Do you have a Fire-King Jadeite dish collection you’re looking to learn more about?
Whether you’re looking to buy, sell or just learn more about your collection, this guide will help you learn more about Anchor Hocking Fire-King Jadeite dish patterns.
Fire-King Jadeite Dish Pattern Guides
Here are the Fire-King Jadeite dish patterns you can learn more about with our guides:
- 1700 Line
- 2000 (Anchor Hocking Fire-King Reproduction)
- Breakfast Set
- Jane Ray
- Restaurant Ware
- Sheaves of Wheat
Current Prices for Jadeite Dishes
Here’s What You’ll Learn
Below is a summary for each major Jadeite dish pattern. To learn more about each pattern, just click on the links below to get these details:
- Name and descriptions of each pattern
- How rare each pattern is
- Collector value
- Rare pieces
- Photos of original newspaper ads
- Photos of Jadeite dishes
- Years made
- Other colors produced
- Fire-King markings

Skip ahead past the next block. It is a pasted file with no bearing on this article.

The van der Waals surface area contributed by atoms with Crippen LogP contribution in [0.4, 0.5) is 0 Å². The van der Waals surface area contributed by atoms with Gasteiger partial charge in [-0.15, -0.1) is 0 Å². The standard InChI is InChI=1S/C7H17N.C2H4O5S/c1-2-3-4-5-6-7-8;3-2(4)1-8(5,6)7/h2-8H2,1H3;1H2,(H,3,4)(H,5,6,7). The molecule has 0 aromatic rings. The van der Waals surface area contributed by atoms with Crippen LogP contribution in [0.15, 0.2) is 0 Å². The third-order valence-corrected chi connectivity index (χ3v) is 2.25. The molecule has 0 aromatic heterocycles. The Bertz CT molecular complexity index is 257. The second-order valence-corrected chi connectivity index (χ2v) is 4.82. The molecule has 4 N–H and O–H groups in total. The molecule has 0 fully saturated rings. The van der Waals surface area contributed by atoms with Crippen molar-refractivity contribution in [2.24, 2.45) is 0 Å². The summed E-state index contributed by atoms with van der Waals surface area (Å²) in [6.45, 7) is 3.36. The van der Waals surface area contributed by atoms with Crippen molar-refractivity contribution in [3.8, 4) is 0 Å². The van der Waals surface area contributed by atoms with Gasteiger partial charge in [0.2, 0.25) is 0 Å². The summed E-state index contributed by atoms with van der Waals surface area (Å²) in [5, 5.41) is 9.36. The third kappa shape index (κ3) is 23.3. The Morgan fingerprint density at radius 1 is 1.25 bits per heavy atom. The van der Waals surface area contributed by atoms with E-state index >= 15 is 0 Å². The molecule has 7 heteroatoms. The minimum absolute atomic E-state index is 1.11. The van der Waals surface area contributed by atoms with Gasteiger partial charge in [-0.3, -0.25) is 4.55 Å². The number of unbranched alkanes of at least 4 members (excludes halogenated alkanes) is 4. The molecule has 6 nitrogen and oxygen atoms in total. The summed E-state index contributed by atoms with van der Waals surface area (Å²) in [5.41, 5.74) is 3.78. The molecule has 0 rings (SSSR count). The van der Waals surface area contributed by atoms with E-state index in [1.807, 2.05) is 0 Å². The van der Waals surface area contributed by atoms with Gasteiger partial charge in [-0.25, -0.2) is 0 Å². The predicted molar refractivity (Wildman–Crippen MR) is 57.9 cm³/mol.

- Dishes made in Jadeite for each pattern
The 1700 Line can be confusing to identify because it shares characteristics with other Jadeite dish patterns such as Restaurant Ware and Jane Ray.
The St. Denis cup, St. Denis saucer, and the 9 ¼” dinner plate of the 1700 Line are also part of the Breakfast Set, so that’s why you’ll often see these two patterns mentioned together.
Learn More: How to Identify 1700 Line Jadeite Dishes
2000 (Anchor Hocking Fire-King Reproduction)
To identify 2000 Anchor Hocking Fire-King reproduction Jadeite dishes, look for “2000” on the labels or backstamps.
These are authentic reproductions made by Anchor Hocking Fire-King in the year 2000, in tribute to original vintage Jadeite dishes made in the 1940s to 1970s.